I miss High Bush Cranberries. They don’t grow within a thousand miles of here, and they aren’t really cranberries. But they are hearty and familiar fare in northern climes.
The High Bush Cranberry is actually a Viburnum (Viburnum trilobum) and a cousin of the elderberry. Both are in the greater Honeysuckle Family and have a characteristic musky odor. That family by the way straddles the edibility line, with some members edible and others not, some tasty and some not. As one might suspect by the name, the High Bush Cranberry has tart fruit. Bradford Angier, a well-known Canada-based forager along side Euell Gibbons, wrote they require a “conditioned palate” to appreciate.
In North America the High Bush Cranberry is found in Canada and the northern half of the United States plus, oddly, New Mexico. It is not as that friendly to wildlife as one might suspect. The fruit persists into the winter because they are not on the top of birds’ preferred food. Birds like the berries after they soften and ferment. White-Tailed deer also browse on the twigs and leaves. For humans the berries are high in Vitamin C, about 30 milligrams per 100 grams.
Viburnum trilobum has several disputed botanical names and several mistaken common names including Pimbina, Mooseberry, Cranberry Tree, Cranberry Bush, American Cranberry, and Squashberry. Around the world there are at least 10 Viburnums and several cultivars used for food or tea. Among them are: Viburnum alnifolium, Viburnum cassinoides, Viburnum edule, Viburnum lentago, Viburnum nudum, Viburnum opulus, Viburnum opulus xanthocarpum, Viburnum prunifolium, and Viburnum setigerum. In North America V. trilobum, and V. edule are preferred. Generally native North American species taste better than imported European species. This holds true for elderberries as well.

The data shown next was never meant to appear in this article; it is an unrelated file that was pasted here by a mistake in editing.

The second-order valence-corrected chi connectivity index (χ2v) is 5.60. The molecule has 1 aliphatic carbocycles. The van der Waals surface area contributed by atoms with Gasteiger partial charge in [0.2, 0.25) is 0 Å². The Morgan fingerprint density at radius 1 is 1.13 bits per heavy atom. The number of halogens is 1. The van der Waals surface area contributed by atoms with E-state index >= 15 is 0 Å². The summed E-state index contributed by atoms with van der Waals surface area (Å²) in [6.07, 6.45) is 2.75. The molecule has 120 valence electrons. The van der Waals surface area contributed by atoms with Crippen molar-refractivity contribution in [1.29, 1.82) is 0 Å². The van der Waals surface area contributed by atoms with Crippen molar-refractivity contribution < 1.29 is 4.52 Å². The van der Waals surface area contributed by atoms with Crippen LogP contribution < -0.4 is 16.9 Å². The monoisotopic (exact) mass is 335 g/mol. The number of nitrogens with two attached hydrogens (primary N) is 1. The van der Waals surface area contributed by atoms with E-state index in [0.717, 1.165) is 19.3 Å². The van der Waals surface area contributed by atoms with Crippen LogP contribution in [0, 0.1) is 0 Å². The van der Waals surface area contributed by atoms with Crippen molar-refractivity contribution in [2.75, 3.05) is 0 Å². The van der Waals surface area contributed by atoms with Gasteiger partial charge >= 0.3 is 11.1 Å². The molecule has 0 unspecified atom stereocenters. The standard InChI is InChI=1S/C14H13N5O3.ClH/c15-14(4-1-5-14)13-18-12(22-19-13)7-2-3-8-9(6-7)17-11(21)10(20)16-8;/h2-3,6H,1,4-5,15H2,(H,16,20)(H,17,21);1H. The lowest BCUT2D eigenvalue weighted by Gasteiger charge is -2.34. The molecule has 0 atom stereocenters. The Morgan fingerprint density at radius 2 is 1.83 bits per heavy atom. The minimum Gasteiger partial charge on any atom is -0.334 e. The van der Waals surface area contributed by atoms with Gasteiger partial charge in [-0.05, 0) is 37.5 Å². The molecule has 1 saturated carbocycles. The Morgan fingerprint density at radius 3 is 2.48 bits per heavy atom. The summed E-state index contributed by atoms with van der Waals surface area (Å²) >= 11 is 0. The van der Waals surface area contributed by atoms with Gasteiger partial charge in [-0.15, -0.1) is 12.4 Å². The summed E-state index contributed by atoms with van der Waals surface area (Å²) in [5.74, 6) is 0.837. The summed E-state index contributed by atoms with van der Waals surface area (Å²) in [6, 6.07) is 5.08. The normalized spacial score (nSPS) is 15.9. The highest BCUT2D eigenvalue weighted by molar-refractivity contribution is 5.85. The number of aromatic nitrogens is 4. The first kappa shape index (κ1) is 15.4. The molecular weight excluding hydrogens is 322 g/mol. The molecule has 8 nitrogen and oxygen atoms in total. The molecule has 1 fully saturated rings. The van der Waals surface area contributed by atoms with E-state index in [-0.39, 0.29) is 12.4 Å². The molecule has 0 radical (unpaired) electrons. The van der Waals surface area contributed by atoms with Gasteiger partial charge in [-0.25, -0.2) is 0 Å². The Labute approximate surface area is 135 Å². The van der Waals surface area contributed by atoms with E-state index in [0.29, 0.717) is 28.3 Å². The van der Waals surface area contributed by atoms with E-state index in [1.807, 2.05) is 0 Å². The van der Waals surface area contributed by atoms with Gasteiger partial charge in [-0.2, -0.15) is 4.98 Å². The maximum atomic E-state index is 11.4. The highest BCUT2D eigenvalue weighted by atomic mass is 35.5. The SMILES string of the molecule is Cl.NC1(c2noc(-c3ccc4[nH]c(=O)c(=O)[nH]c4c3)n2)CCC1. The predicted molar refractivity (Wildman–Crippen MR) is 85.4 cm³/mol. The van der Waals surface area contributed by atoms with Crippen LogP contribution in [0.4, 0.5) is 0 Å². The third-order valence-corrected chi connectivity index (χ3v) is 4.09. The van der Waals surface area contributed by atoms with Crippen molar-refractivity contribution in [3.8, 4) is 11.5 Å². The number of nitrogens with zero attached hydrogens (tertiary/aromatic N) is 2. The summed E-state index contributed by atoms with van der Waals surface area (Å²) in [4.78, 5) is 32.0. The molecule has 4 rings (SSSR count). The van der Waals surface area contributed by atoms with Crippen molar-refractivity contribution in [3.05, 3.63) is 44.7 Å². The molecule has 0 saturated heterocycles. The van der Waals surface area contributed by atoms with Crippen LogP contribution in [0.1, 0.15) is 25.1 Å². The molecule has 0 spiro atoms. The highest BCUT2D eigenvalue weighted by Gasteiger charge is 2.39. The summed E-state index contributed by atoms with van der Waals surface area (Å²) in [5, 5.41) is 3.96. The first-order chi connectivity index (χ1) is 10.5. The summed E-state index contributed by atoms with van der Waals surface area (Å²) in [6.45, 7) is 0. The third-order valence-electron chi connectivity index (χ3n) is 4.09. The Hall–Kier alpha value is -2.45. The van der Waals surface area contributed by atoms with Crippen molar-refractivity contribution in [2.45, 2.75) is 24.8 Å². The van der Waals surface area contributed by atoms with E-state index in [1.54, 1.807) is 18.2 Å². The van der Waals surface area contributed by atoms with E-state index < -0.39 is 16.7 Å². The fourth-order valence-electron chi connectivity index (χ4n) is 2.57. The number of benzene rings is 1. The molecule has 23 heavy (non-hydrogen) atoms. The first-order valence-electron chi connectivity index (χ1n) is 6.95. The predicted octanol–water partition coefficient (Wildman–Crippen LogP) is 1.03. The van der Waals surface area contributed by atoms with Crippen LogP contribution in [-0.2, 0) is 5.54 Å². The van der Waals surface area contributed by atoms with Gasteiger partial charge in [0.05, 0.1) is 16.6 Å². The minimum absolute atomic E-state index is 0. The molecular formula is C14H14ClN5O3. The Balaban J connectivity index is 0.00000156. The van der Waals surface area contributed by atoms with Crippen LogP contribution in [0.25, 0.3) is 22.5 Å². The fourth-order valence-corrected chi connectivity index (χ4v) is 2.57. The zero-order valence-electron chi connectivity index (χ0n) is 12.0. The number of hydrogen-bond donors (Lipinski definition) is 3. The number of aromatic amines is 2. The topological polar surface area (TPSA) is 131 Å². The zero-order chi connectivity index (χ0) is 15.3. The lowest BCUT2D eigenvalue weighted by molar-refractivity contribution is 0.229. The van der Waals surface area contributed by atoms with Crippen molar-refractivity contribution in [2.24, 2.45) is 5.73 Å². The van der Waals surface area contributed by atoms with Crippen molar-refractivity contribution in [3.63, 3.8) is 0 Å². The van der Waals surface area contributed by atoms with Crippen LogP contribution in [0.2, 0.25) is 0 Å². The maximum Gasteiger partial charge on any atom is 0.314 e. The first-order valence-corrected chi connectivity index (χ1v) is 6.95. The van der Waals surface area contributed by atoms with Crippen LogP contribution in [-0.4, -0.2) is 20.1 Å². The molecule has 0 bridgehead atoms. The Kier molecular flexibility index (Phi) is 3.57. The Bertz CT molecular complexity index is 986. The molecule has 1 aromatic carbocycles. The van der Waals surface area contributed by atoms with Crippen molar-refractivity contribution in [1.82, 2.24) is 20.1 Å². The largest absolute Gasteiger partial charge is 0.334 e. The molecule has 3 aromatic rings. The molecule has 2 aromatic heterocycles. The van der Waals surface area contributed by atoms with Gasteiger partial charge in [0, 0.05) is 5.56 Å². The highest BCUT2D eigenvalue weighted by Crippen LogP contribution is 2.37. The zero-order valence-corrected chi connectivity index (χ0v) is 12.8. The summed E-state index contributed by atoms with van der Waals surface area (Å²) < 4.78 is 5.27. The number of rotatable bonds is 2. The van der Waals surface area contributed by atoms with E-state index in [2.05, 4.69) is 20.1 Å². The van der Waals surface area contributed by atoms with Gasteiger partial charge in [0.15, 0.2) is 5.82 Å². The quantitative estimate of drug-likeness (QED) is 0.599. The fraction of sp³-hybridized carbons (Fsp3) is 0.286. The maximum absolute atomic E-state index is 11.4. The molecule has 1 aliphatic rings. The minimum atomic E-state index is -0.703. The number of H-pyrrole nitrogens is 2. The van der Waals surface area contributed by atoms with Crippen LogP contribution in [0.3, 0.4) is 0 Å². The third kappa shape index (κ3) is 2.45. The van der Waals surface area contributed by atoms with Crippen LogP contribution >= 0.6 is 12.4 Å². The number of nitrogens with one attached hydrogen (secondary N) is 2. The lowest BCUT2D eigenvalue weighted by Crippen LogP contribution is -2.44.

Uncharacteristically “Viburnum” (vye-BUR-num) is not bastardized Greek but dead Latin for “wayfaring tree.” A Eurasian shrub, Viburnum lantana, is called the wayfaring tree because it grew beside trails that are now roads. Trilobum (try-LOW-bum) means three lobes, a reference to the leaves. Edule (ED-yew-lee) means edible.
Green Deane’s “Itemized” Plant Profile: High Bush Cranberry
IDENTIFICATION: Viburnum trilobum: A deciduous shrub to 12 feet (4 m) tall. Bark gray and rough, scaly. Stems arch, dense, twigs reddish-brown. Leaves opposite, palmate, three-lobed, five inches (6-12 cm) long and nearly as wide, rounded base, serrated edge, resemble maple leaves but with a wrinkled surface. Flowers white, unpleasant aroma, resemble hydrangeas, four inches across (13 cm) in corymbs with a ring of large sterile blossoms surrounding a center of small, fertile flowers. Fruit an oblong red drupe, 5/8 of an inch (15 mm) long and about a half inch (12 mm) wide, one flat, white seed. Shrub fruit around five years old.
TIME OF YEAR: Flowers in late spring, fruits in late summer, fruit persists into fall and winter.
ENVIRONMENT: Full sun or partial shade, woods and moist meadows, well-drained soil. Moist is important. Can be trained to be a hedge, favored for colorful foliage both in the spring and fall.
METHOD OF PREPARATION: The fruits are sour with a lot of pectin, can be eaten raw or cooked. Fruit in the early fall can be bitter but can be made into excellent jelly, jams, and syrups for pancakes, meat and game. The flowers can be added to pancake batter or the like and made into fritters. Some think the berries taste better after one or two frosts, others think they are best collected before a frost. It is a conflict of taste and texture, sometimes a confusion of species.